Limits...
Divergent thermal specialisation of two South African entomopathogenic nematodes.

Hill MP, Malan AP, Terblanche JS - PeerJ (2015)

Bottom Line: Acclimation had both negative and positive effects on temperature stress survival of both species, although the overall variation meant that many of these effects were non-significant.There was no indication of a consistent loss of plasticity with improved basal thermal tolerance for either species at upper lethal temperatures.At lower temperatures measured for H. zealandica, the 5 °C acclimation lowered survival until below -12.5 °C, where after it increased survival.

View Article: PubMed Central - HTML - PubMed

Affiliation: Centre of Excellence for Invasion Biology, Department of Conservation Ecology and Entomology, Faculty of AgriSciences, Stellenbosch University , South Africa.

ABSTRACT
Thermal physiology of entomopathogenic nematodes (EPN) is a critical aspect of field performance and fitness. Thermal limits for survival and activity, and the ability of these limits to adjust (i.e., show phenotypic flexibility) depending on recent thermal history, are generally poorly established, especially for non-model nematode species. Here we report the acute thermal limits for survival, and the thermal acclimation-related plasticity thereof for two key endemic South African EPN species, Steinernema yirgalemense and Heterorhabditis zealandica. Results including LT50 indicate S. yirgalemense (LT50 = 40.8 ± 0.3 °C) has greater high temperature tolerance than H. zealandica (LT50 = 36.7 ± 0.2 °C), but S. yirgalemense (LT50 = -2.4 ± 0 °C) has poorer low temperature tolerance in comparison to H. zealandica (LT50 = -9.7 ± 0.3 °C), suggesting these two EPN species occupy divergent thermal niches to one another. Acclimation had both negative and positive effects on temperature stress survival of both species, although the overall variation meant that many of these effects were non-significant. There was no indication of a consistent loss of plasticity with improved basal thermal tolerance for either species at upper lethal temperatures. At lower temperatures measured for H. zealandica, the 5 °C acclimation lowered survival until below -12.5 °C, where after it increased survival. Such results indicate that the thermal niche breadth of EPN species can differ significantly depending on recent thermal conditions, and should be characterized across a broad range of species to understand the evolution of thermal limits to performance and survival in this group.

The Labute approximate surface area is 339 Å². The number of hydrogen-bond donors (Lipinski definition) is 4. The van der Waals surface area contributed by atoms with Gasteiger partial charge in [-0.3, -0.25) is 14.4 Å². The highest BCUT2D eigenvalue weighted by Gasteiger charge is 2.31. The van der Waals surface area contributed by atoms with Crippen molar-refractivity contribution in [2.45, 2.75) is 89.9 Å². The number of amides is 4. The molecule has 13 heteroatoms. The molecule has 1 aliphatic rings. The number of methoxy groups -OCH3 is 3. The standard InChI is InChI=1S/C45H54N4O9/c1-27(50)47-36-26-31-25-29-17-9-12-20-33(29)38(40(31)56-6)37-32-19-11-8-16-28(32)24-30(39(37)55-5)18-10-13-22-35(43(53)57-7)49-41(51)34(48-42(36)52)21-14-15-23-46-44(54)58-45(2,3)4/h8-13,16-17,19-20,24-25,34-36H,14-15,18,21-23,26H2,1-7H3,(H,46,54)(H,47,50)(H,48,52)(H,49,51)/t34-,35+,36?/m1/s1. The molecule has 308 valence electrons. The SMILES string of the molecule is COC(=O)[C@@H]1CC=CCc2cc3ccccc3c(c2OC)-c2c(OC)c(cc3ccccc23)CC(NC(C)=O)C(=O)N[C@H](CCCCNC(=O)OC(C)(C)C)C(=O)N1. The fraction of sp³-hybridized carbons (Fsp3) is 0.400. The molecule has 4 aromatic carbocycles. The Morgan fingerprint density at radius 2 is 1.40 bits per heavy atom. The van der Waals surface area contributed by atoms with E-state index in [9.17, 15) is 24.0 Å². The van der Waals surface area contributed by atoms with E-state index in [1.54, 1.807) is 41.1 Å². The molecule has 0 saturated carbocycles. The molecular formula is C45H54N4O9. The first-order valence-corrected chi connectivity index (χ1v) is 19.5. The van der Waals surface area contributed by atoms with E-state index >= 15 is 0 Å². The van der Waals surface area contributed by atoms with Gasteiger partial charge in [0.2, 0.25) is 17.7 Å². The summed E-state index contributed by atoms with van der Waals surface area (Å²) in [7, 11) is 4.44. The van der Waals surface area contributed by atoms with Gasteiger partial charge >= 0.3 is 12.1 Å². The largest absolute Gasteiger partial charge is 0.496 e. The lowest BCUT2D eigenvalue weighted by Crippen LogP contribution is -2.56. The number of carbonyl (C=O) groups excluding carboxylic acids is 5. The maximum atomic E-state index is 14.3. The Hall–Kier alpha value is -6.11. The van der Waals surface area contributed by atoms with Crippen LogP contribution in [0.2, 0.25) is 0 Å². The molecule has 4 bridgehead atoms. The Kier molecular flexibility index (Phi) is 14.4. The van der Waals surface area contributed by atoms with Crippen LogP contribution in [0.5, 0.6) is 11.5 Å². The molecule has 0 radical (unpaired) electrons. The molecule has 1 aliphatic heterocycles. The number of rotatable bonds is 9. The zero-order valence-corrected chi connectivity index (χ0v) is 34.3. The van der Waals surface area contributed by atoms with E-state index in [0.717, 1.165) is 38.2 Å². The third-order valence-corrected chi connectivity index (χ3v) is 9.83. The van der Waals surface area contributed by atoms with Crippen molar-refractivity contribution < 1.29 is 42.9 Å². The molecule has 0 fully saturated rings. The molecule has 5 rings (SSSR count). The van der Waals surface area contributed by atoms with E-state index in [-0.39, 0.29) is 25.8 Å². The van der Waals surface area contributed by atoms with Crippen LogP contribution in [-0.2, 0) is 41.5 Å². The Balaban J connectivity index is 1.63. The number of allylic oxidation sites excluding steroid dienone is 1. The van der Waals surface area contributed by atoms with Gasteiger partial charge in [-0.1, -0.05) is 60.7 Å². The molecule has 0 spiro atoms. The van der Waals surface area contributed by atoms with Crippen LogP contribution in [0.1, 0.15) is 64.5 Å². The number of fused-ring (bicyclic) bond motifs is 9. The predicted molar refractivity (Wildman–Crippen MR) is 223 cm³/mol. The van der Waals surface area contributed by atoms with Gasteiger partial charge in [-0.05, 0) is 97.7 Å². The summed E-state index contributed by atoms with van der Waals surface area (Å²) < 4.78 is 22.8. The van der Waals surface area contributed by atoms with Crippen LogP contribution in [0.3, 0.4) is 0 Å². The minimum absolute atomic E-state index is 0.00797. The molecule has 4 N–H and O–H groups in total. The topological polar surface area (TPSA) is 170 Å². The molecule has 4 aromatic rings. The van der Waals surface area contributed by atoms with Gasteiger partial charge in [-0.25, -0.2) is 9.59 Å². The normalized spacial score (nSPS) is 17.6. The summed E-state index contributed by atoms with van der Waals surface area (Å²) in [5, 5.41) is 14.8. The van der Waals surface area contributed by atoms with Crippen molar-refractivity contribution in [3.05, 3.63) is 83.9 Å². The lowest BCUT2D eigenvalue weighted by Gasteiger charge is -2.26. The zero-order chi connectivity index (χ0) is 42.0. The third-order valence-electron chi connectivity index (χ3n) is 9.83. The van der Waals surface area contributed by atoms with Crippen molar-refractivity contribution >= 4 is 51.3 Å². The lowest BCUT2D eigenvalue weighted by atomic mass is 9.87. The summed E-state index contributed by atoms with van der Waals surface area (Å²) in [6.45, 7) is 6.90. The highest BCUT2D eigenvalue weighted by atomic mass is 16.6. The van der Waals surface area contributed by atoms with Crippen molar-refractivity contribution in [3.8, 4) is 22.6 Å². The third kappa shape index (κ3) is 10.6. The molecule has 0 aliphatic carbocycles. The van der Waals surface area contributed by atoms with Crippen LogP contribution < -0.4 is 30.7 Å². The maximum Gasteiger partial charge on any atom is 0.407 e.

No MeSH data available.


Related in: MedlinePlus

Thermal performance curves for two entomopathogenic nematodes.(A) Lower lethal temperatures (LLTs) as a function of percentage survival (0–1). Curves glm logit model fits. Green is Heterorhabditis zealandica, orange is Steinernema yirgalemense. (B) Upper lethal temperatures (ULTs) as a function of percentage survival(/10). Curves represent glm logit model fits. Green is Heterorhabditis zealandica, orange is Steinernema yirgalemense. See Table 1 for model summaries.
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fig-1: Thermal performance curves for two entomopathogenic nematodes.(A) Lower lethal temperatures (LLTs) as a function of percentage survival (0–1). Curves glm logit model fits. Green is Heterorhabditis zealandica, orange is Steinernema yirgalemense. (B) Upper lethal temperatures (ULTs) as a function of percentage survival(/10). Curves represent glm logit model fits. Green is Heterorhabditis zealandica, orange is Steinernema yirgalemense. See Table 1 for model summaries.

Mentions: Heterorhabditis zealandica and S. yirgalemense displayed contrasting lethal temperature responses (Fig. 1). Overall, S. yirgalemense displayed greater survival at higher temperatures than H. zealandica (simplified Wald z = − 4.48, p < 0.001) (Table 1). For lower lethal temperatures, this pattern was reversed: H. zealandica had higher survival at low temperatures than S. yirgalemense (simplified Wald z = 7.99, p < 0.001) (Table 1). These differences are also reflected in the lethal temperature values predicted by the generalized linear models (Table 2). The predicted curves for survival of the two species show distinct and contrasting responses to upper and lower lethal temperatures (Fig. 1).